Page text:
WALDOBORO — With school closures across the state amid the COVID-19 pandemic, teachers and students alike are having to adjust to the unfamiliarity. Teachers at the Miller School, in Waldoboro, serving approximately students in pre-kindergarten through sixth grade, have been working this week to sprinkle a dose of familiarity into these unfamiliar times.
Each day, different teachers at the school are recording themselves reading stories aloud, or conducting science experiments, and are uploading them to their Facebook pages, with the videos later being shared to the school’s own Facebook page.
The sessions have received rave reviews from parents and students alike. Some parents have commented their students loved the virtual sessions, and particularly liked seeing a familiar face amid unfamiliar times.
Virtual reading sessions are imperative for several reasons, according to Miller School kindergarten teacher Mindy Kebles.
“Read alouds are an evidence based activity that helps students build literacy foundational skills, introduces new vocabulary words, and allows students to develop a love for reading that they will hopefully carry with them beyond the classroom walls,” she said.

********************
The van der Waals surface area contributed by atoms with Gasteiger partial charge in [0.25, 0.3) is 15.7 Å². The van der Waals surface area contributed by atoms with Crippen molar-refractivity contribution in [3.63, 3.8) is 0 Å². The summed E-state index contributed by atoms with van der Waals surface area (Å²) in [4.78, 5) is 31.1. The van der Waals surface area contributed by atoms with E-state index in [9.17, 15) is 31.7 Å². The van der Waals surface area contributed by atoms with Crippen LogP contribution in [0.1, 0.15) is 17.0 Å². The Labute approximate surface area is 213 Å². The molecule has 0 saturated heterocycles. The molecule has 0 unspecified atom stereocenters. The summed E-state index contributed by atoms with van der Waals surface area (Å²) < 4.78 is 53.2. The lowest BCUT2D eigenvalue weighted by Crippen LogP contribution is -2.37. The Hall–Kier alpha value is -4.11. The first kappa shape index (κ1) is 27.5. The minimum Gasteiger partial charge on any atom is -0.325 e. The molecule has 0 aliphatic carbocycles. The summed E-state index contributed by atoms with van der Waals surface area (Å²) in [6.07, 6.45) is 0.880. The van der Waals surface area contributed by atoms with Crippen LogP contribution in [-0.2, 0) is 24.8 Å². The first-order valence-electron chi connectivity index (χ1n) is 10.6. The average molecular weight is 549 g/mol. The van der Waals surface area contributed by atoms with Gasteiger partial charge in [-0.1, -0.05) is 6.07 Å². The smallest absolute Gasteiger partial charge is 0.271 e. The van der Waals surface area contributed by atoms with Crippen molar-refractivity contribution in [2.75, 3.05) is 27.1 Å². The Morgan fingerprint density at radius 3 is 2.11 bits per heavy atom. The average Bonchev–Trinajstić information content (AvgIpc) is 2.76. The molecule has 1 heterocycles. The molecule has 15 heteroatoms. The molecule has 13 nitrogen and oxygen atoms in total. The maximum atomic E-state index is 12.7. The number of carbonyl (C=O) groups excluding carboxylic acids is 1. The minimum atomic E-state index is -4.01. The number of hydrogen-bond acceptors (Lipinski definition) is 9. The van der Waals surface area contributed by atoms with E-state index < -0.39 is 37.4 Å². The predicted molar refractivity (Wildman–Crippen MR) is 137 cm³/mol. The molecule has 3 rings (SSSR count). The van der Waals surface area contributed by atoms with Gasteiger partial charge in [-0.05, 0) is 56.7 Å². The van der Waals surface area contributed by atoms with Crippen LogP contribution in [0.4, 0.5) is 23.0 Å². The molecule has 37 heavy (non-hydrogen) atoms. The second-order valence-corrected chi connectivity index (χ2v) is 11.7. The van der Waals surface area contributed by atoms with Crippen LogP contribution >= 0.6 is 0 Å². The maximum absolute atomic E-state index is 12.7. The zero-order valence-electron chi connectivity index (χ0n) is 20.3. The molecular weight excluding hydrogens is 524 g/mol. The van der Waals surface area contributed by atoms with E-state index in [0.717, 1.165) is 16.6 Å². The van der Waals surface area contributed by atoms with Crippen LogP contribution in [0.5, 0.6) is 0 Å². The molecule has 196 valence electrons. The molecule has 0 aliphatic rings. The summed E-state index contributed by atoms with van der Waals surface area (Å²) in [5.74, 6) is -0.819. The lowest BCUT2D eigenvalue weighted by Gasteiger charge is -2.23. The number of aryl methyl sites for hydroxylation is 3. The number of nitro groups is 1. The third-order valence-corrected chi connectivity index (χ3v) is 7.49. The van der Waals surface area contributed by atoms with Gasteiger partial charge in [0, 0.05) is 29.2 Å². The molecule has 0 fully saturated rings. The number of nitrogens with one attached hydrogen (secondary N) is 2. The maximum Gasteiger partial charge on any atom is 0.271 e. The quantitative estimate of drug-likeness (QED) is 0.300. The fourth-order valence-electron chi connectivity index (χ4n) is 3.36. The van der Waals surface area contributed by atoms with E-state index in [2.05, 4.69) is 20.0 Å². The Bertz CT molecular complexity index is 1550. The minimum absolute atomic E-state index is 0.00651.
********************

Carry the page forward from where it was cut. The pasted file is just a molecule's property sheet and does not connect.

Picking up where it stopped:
Though the campus is closed amid the pandemic, the staff’s love for teaching, learning and their students have not changed, Kebles said.
“We are encouraged to record ourselves reading to our students so our recordings can be shared on our school Facebook's page,” she stated. “I will continue to do my part in helping to ensure students feel connected to their school and teachers.”
Recording themselves for their students is quite the unfamiliar experience, as Kebels acknowledged.
“It does feel silly to read to a camera, but I would do just about anything for my students,” she admitted.
Despite the unfamiliarity and silliness one may feel, holding virtual reading sessions are totally worth it for the teachers at Miller School.
“Books are magical, and my biggest hope for this school closure is that all students read or have someone read to them for at least 20 minutes a day,” Kebles said.
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